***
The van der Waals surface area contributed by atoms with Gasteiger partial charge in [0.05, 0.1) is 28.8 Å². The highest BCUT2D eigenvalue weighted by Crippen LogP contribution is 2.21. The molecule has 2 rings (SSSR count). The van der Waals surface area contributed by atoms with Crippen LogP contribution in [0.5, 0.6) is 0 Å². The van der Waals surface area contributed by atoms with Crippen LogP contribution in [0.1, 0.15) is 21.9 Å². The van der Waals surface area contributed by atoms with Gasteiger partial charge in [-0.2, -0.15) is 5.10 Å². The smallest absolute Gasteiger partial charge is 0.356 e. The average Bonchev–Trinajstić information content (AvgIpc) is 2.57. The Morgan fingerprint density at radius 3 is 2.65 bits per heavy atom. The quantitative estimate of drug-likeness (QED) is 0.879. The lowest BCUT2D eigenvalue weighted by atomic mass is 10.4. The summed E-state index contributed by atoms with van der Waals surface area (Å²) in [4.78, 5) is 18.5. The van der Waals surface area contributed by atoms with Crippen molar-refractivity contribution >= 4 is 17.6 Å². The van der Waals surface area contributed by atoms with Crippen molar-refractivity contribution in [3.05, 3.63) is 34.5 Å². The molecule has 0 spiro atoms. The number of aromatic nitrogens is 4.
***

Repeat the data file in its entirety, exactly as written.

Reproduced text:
The van der Waals surface area contributed by atoms with Gasteiger partial charge in [0.05, 0.1) is 28.8 Å². The highest BCUT2D eigenvalue weighted by Crippen LogP contribution is 2.21. The molecule has 2 rings (SSSR count). The van der Waals surface area contributed by atoms with Crippen LogP contribution in [0.5, 0.6) is 0 Å². The van der Waals surface area contributed by atoms with Crippen LogP contribution in [0.1, 0.15) is 21.9 Å². The van der Waals surface area contributed by atoms with Gasteiger partial charge in [-0.2, -0.15) is 5.10 Å². The smallest absolute Gasteiger partial charge is 0.356 e. The average Bonchev–Trinajstić information content (AvgIpc) is 2.57. The Morgan fingerprint density at radius 3 is 2.65 bits per heavy atom. The quantitative estimate of drug-likeness (QED) is 0.879. The lowest BCUT2D eigenvalue weighted by atomic mass is 10.4. The summed E-state index contributed by atoms with van der Waals surface area (Å²) in [4.78, 5) is 18.5. The van der Waals surface area contributed by atoms with Crippen molar-refractivity contribution >= 4 is 17.6 Å². The van der Waals surface area contributed by atoms with Crippen molar-refractivity contribution in [3.05, 3.63) is 34.5 Å². The molecule has 0 spiro atoms. The number of aromatic nitrogens is 4.